Early Involvement of APG Group

The unique nature of the sculpture design required considerable skill and collaboration before the fabrication and galavanizing of the structural base and internal skeleton could commence.

APG Group was engaged early in the design process, which helped ensure that the design concept was clear from the outset. Sculptor Jessa Lloyd, steel fabricators Strathdickie Engineering, and galvanizers APG Group were in close collaboration throughout the design phase to deliver the best possible outcome.

“There was a lot of backward and forwards in the design stage. Like everything, the more effort you put in up front to get the design and critical logistical elements correct, the better the end result,” said Pollard.

In the end, due to its sheer scale, the sculpture was engineered into six separate parts, that came together to create a form that rises over 6m from its polyp base to tentacle tip.

The Galvanizing Process

The key challenge overcome by APG Group during the galvanizing process was the sheer size of Anthozoa. “The enormous size and scale of the sculpture caused some difficulties. We had to create individual components that were able to be transported, able to be galvanized, and able to be reassembled,” said Pollard.

Even when the sculpture was dismembered, the largest piece a 3.8m diameter cylinder. As Pollard explained, this piece was rolled through the zinc to deliver a seamlessly even coating. “There was one large article in particular—a big cylinder. We had to make up a dipping jig. The jig was fitted in the centre of cylinder, one edge of the cylinder was dipped into the zinc, and then it was spun around on the central axis. The cylinder went around and around until it was it covered evenly with the zinc.”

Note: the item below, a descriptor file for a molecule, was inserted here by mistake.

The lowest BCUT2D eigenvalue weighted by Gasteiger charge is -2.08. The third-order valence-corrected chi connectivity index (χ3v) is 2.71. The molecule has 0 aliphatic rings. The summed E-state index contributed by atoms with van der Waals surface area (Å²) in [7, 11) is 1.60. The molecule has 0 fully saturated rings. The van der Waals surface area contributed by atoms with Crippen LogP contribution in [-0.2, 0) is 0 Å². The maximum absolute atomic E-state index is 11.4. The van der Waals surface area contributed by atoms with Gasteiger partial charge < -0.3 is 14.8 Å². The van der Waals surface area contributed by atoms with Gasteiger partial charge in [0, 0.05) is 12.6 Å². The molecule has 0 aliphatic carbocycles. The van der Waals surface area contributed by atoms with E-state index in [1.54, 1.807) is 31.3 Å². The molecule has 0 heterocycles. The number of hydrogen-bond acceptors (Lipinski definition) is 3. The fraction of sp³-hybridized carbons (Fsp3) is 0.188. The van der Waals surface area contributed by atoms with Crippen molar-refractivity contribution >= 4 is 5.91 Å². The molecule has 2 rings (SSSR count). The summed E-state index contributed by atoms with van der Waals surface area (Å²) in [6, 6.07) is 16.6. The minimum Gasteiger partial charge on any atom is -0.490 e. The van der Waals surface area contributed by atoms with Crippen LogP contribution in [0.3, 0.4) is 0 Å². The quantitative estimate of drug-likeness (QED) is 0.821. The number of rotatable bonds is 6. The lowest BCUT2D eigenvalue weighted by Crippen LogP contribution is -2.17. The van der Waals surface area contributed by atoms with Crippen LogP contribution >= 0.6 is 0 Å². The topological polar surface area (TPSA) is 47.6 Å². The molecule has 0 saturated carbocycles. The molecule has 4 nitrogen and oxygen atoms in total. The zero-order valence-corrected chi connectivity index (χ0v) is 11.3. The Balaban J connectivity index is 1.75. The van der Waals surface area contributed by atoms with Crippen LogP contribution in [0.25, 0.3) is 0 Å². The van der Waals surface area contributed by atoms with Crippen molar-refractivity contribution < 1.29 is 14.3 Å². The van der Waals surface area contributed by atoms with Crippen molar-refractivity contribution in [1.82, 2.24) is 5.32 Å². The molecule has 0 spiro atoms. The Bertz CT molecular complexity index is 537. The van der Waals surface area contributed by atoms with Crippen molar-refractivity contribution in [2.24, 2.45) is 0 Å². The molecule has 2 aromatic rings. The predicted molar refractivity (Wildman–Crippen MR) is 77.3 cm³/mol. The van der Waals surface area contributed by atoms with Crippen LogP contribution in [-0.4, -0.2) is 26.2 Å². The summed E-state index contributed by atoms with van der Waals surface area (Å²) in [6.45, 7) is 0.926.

“This rollover dip was further complicated due to the support base that stuck out. Minor modifications had to be made once the sculpture arrived in Townsville to ensure it would fit in the galvanizing bath. Two of the support base legs had to be cut off the sculpture, galvanized separately, and then welded back onto the base later,” said Pollard.

An Underwater Wonderland

With facilities in Cairns, Townsville and Mackay, APG Group has been in the business of galvanizing for over 55 years. Their projects have ranged from road signs, footbridges, and safety barriers, through to railway footing and overhead equipment. And all their projects have one thing in common: superior quality, long-term corrosion protection delivered with unrivalled customer service.

“APG is a long established, large capacity business. We have the machinery, people, skills and knowledge to make whatever projects come our way a success for our clients. Often, it’s the little things—gained over years of experience—that make the biggest difference,” said Pollard.

“It’s certainly not every day you get to work on the tallest underwater sculpture in the world. I’ve never seen anything like it before, and don’t expect to again. With all its unique elements, technical challenges and its high profile nature, Anthozoa was a career highlight. It was fantastic to be involved.”

In an Australian and Great Barrier Reef first, avid snorkellers and divers can now experience an underwater wonderland, protected by galvanizing. The unique artworks, particularly Anthozoa, not only provide amazing scenery for guests to enjoy, they act as a new base for coral growth and animal shelter.

Project Team

  • Client: Reef Ecologic
  • Artist: Jessa Lloyd and Nicky Bidju Pryor
  • Engineer: Paragon Consulting Engineers
  • Steel Fabricator and Detailer: Strathdickie Engineering
  • Hot Dip Galvanizer: APG Group